MOLA

 GITTA/CartouCHe news:

# MOLA

Evaluate the suitability for sheep pasture vs. the suitability for wolf habitat!

#### I. Map the cells in the decision space

The Multi-Objective Land Allocation (MOLA) procedure was introduced by (1993). MOLA is a hierarchical extension of the multi-criteria evaluation process: A set of suitability maps, each derived as a single objective multi-criteria evaluation, serve as factors for a new evaluation in which the objectives are themselves weighted and combined. For reasons of simplicity we start with the normalized maps showing "suitability for sheep pasture" and "suitability for wolf habitat". Our task is now to balance the needs of the different objectives.

The map panel (left) shows the 64 km2 available land of St. Gittal in a raster model, each cell representing 1 km2. Blue colour tones represent the suitability "wolf habitat", green tones indicate the suitability "sheep meadow". In the decision panel (right) the suitability for a purpose may be thought of as an axis of a two-dimensional diagram, the decision space. Every raster cell in the map panel can be located within the decision space according to its suitability level according to each of the two objectives. You can verify this by clicking on the raster cells and checking their corresponding position in the decision space, and vice versa. Note that the location of a point in the decision space is solely dependent on the two suitabilities of its correspondent raster cell.

#### II. First allocation

Finding the best 20 km2 of land for "wolf habitat" you simply move a perpendicular decision line down from the position of maximum suitability until enough cells are captured to fulfil the areal goal. Use the +/- arrows until the counter shows the required number of cells. Holding the shift key, increases the step size. Finding the best 16 km2 of land for "sheep pasture" you proceed in an equal way with a decision line perpendicular to the second axis. Doing so, you divided the decision space in four rectangular sub-areas holding pixels…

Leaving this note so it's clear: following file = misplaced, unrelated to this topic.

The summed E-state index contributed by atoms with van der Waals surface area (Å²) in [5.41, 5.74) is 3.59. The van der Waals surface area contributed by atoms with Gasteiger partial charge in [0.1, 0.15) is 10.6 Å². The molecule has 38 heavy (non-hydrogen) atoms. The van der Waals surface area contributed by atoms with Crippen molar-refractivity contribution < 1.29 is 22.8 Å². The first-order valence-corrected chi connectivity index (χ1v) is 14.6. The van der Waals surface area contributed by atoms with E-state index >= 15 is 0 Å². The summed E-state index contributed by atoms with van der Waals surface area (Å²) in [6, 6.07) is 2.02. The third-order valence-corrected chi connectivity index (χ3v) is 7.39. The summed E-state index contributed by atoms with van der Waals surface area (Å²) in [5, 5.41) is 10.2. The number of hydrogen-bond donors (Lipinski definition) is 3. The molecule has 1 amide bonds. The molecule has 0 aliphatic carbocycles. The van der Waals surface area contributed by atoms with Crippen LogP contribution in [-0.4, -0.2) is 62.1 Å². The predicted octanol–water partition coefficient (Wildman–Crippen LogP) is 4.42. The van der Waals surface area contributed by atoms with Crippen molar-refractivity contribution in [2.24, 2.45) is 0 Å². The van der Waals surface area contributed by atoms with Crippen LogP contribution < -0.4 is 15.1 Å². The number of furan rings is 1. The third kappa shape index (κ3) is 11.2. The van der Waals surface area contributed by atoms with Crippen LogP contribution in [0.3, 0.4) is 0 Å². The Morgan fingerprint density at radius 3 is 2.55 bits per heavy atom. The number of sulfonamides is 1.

• not suitable at all,
• suitable for wolf, but not suited for sheep (blue cells, respectively blue points in decision space)
• suitable for sheep, but not suited for wolf (green cells, respectively green points in decision space), and
• suitable for wolf and suitable for sheep, i.e. conflicting cells (red cells, respectively red points in decision space).

#### III. Iterative resolution of conflicts

The red cells lying in the top right area are judged suitable for both purposes. To resolve these conflicts, a simple partitioning of the affected cells is used. For every cell we check for which use it is more suited, i.e. which suitability measure is higher and assign it to this land use. Click "solve conflicts" to show the red dividing line. Having divided the conflict cells between the two objectives, it is clear that both will be short on meeting their area goals, the counters decreased. As a result, the decision lines have to be lowered for both objectives to gain more territory. This process of resolving conflicts and lowering decision lines is repeated until the exact area targets are achieved.

#### IV. Weighting the objectives

Another useful feature of the MOLA approach is that unequal weighting of the two objectives is possible and very intuitive. If two objectives are equally weighted, the red dividing line has a gradient of 45°. For an unequal weighting we can simply change the gradient of the dividing line, such that the angle’s tangent represents the ratio of the new unequal weights. Use the blue arrow to increase the weight of the purpose "wolf habitat", use the green arrow to increase the weight of the purpose "sheep" pasture. Again the shift key lets you increase the step size. Move the dividing line and note the change of the allocation in decision and real space.